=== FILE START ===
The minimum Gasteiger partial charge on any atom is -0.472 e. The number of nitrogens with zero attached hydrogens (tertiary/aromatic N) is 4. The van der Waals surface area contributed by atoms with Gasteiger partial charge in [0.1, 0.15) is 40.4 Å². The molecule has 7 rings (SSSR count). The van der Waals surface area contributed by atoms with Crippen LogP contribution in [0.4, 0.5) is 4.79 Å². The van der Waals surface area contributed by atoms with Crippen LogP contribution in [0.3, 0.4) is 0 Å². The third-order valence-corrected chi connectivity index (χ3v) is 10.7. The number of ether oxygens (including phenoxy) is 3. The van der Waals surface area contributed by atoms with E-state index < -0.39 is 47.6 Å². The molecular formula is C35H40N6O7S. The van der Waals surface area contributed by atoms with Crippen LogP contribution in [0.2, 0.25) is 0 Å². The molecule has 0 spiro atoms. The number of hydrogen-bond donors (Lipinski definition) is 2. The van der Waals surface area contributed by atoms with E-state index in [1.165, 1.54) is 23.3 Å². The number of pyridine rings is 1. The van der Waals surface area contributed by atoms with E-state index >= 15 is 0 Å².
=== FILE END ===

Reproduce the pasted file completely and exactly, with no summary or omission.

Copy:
The minimum Gasteiger partial charge on any atom is -0.472 e. The number of nitrogens with zero attached hydrogens (tertiary/aromatic N) is 4. The van der Waals surface area contributed by atoms with Gasteiger partial charge in [0.1, 0.15) is 40.4 Å². The molecule has 7 rings (SSSR count). The van der Waals surface area contributed by atoms with Crippen LogP contribution in [0.4, 0.5) is 4.79 Å². The van der Waals surface area contributed by atoms with Crippen LogP contribution in [0.3, 0.4) is 0 Å². The third-order valence-corrected chi connectivity index (χ3v) is 10.7. The number of ether oxygens (including phenoxy) is 3. The van der Waals surface area contributed by atoms with E-state index < -0.39 is 47.6 Å². The molecular formula is C35H40N6O7S. The van der Waals surface area contributed by atoms with Crippen LogP contribution in [0.2, 0.25) is 0 Å². The molecule has 0 spiro atoms. The number of hydrogen-bond donors (Lipinski definition) is 2. The van der Waals surface area contributed by atoms with E-state index in [1.165, 1.54) is 23.3 Å². The number of pyridine rings is 1. The van der Waals surface area contributed by atoms with E-state index >= 15 is 0 Å².